Show Less
Restricted access

Reading Nature’s Book

Galileo and the Birth of Modern Philosophy

Series:

Fred Ablondi

Galileo Galilei (1564–1642) is widely recognized as one of the greatest scientific thinkers in history. Intriguingly, when offered a place in the Medici court in 1610, he requested the title of «Philosopher and Chief Mathematician.» Reading Nature’s Book: Galileo and the Birth of Modern Philosophy is the first book-length study written with undergraduates in mind that examines the philosophical implications (both theoretical and historical) of Galileo’s scientific discoveries, including many matters that were later taken up by seventeenth- and eighteenth-century philosophers. This close analysis of Galileo’s philosophical insights demonstrates the prominent place his thought should have in the history of early modern philosophy.
Reading Nature’s Book provides contextual material for college and university students enrolled in modern philosophy courses, introducing them to ideas and concepts that dominated philosophical discussion during the era. Furthermore, students and scholars interested in the history of philosophy of science will also benefit from a decidedly philosophical approach to such a leading scientific figure. Many of the topics explored by Galileo continue to be of philosophical interest today, including scientific methodology and the relation between science and religion.
Show Summary Details
Restricted access

Chapter Four: Science and Religion

Extract

← 36 | 37 →CHAPTER FOUR

In Padua, the motion of the Earth had been a mere scientific conjecture; in Florence, it could at any moment become an affair of State. In Padua, questions were raised by colleagues and students in the tolerant atmosphere of Academe; in Florence, Galileo had to answer the queries of the mother of the Grand Duke, the Grand Duchess Christina, who was curious about science and greatly concerned about religion…To defend his scientific position, Galileo had to enter the minefield of exegesis, where theologians believed they were the only qualified experts. If Galileo had heavy scientific artillery, his opponents had the armor plate of tradition. They also had the ear of important people in Rome for whom novelty was not a good word.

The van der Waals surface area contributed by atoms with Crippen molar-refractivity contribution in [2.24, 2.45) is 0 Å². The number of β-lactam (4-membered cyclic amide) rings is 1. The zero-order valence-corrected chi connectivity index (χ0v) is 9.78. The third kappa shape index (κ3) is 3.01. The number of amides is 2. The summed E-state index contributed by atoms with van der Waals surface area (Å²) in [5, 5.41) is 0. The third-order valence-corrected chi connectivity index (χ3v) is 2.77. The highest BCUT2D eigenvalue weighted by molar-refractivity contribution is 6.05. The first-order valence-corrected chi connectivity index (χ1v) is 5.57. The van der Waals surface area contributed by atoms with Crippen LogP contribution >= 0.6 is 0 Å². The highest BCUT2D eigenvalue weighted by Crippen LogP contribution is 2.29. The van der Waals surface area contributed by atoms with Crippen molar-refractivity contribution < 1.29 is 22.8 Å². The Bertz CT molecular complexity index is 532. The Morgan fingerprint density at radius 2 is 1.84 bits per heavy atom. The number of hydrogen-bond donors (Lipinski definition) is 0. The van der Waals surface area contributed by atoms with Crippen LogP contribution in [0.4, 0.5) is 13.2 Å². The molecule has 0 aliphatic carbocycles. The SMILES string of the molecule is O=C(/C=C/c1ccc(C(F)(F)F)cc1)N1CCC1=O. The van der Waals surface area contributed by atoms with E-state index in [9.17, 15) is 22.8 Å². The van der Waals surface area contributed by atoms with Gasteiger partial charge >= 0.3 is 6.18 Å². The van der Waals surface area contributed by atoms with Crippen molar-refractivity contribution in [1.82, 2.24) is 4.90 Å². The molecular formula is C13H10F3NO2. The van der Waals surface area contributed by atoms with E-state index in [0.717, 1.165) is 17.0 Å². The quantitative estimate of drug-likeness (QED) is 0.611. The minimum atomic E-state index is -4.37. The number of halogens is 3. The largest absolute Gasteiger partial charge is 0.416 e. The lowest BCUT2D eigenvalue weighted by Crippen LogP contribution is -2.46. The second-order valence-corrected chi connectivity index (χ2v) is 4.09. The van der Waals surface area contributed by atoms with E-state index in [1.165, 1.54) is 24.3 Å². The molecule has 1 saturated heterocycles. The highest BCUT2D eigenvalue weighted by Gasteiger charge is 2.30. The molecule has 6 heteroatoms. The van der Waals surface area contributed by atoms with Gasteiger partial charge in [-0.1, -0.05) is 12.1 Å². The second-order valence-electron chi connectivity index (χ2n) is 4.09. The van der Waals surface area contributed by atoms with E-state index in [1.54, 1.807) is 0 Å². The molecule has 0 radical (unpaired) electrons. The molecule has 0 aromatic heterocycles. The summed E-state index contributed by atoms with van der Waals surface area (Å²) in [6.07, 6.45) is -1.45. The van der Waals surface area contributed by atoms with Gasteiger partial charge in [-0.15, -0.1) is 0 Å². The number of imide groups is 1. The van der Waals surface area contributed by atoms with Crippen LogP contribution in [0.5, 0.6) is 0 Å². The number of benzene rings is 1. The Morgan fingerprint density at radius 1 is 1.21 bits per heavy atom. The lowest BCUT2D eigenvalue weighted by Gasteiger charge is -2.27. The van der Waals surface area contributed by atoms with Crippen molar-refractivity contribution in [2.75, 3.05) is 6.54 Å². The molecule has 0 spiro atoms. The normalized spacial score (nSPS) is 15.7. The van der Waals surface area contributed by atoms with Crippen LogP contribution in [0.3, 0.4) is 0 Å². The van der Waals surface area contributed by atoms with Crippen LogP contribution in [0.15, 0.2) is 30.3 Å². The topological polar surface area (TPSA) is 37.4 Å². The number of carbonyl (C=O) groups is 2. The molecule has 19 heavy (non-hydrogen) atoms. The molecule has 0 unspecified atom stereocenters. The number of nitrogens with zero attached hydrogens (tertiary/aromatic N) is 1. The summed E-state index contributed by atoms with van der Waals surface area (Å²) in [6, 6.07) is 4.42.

—WILLIAM R. SHEA AND MARIANO ARTIGAS 2006, P. 153

As Galileo continued to make discoveries that supported the Copernican theory, the attacks on him increased, and it was not just the Aristotelians who were at odds with him. The Discourse on Bodies in Water had rankled a few philosophers, but with the publication of the Letters on the Sunspots and its endorsement of the heliocentric conception of the solar system, theologians now joined in the fight against Galileo. These critics charged that the cosmology of Copernicus, and thus of Galileo, contradicted Holy Scripture. One of the passages at the center of this debate was Joshua 10:12–14, which describes the siege of Gibeon. It reads as...

You are not authenticated to view the full text of this chapter or article.

This site requires a subscription or purchase to access the full text of books or journals.

Do you have any questions? Contact us.

Or login to access all content.